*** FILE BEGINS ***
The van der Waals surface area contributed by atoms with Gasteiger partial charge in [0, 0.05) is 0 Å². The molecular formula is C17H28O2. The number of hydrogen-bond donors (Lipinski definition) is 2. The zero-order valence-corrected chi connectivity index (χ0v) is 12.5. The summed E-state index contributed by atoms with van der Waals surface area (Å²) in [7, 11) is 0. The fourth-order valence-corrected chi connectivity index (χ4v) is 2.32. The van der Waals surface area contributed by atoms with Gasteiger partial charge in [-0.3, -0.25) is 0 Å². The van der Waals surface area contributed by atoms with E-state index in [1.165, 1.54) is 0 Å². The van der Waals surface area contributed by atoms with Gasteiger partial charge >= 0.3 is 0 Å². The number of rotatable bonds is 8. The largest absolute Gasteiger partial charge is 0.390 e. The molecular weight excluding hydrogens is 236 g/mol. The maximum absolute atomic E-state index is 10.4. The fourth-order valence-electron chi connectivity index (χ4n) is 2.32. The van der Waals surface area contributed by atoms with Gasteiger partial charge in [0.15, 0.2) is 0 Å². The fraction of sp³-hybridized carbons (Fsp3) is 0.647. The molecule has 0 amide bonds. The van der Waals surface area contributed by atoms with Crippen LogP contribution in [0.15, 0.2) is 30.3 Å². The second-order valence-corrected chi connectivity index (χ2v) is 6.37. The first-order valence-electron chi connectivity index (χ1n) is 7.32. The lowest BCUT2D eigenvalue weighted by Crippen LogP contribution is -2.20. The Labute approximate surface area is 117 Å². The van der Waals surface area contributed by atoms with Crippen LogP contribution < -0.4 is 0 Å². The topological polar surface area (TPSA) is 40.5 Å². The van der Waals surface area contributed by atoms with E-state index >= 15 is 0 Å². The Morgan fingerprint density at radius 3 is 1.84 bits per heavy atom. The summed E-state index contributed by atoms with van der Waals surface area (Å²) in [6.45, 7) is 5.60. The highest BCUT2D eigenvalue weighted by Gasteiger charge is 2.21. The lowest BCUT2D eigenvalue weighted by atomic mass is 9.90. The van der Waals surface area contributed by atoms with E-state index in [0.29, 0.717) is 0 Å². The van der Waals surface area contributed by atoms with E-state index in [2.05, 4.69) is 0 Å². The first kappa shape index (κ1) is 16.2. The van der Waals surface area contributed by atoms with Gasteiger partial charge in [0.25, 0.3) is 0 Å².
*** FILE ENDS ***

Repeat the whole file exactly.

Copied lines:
The van der Waals surface area contributed by atoms with Gasteiger partial charge in [0, 0.05) is 0 Å². The molecular formula is C17H28O2. The number of hydrogen-bond donors (Lipinski definition) is 2. The zero-order valence-corrected chi connectivity index (χ0v) is 12.5. The summed E-state index contributed by atoms with van der Waals surface area (Å²) in [7, 11) is 0. The fourth-order valence-corrected chi connectivity index (χ4v) is 2.32. The van der Waals surface area contributed by atoms with Gasteiger partial charge in [-0.3, -0.25) is 0 Å². The van der Waals surface area contributed by atoms with E-state index in [1.165, 1.54) is 0 Å². The van der Waals surface area contributed by atoms with Gasteiger partial charge >= 0.3 is 0 Å². The number of rotatable bonds is 8. The largest absolute Gasteiger partial charge is 0.390 e. The molecular weight excluding hydrogens is 236 g/mol. The maximum absolute atomic E-state index is 10.4. The fourth-order valence-electron chi connectivity index (χ4n) is 2.32. The van der Waals surface area contributed by atoms with Gasteiger partial charge in [0.15, 0.2) is 0 Å². The fraction of sp³-hybridized carbons (Fsp3) is 0.647. The molecule has 0 amide bonds. The van der Waals surface area contributed by atoms with Crippen LogP contribution in [0.15, 0.2) is 30.3 Å². The second-order valence-corrected chi connectivity index (χ2v) is 6.37. The first-order valence-electron chi connectivity index (χ1n) is 7.32. The lowest BCUT2D eigenvalue weighted by Crippen LogP contribution is -2.20. The Labute approximate surface area is 117 Å². The van der Waals surface area contributed by atoms with Crippen LogP contribution < -0.4 is 0 Å². The topological polar surface area (TPSA) is 40.5 Å². The van der Waals surface area contributed by atoms with E-state index >= 15 is 0 Å². The Morgan fingerprint density at radius 3 is 1.84 bits per heavy atom. The summed E-state index contributed by atoms with van der Waals surface area (Å²) in [6.45, 7) is 5.60. The highest BCUT2D eigenvalue weighted by Gasteiger charge is 2.21. The lowest BCUT2D eigenvalue weighted by atomic mass is 9.90. The van der Waals surface area contributed by atoms with E-state index in [0.29, 0.717) is 0 Å². The van der Waals surface area contributed by atoms with E-state index in [2.05, 4.69) is 0 Å². The first kappa shape index (κ1) is 16.2. The van der Waals surface area contributed by atoms with Gasteiger partial charge in [0.25, 0.3) is 0 Å².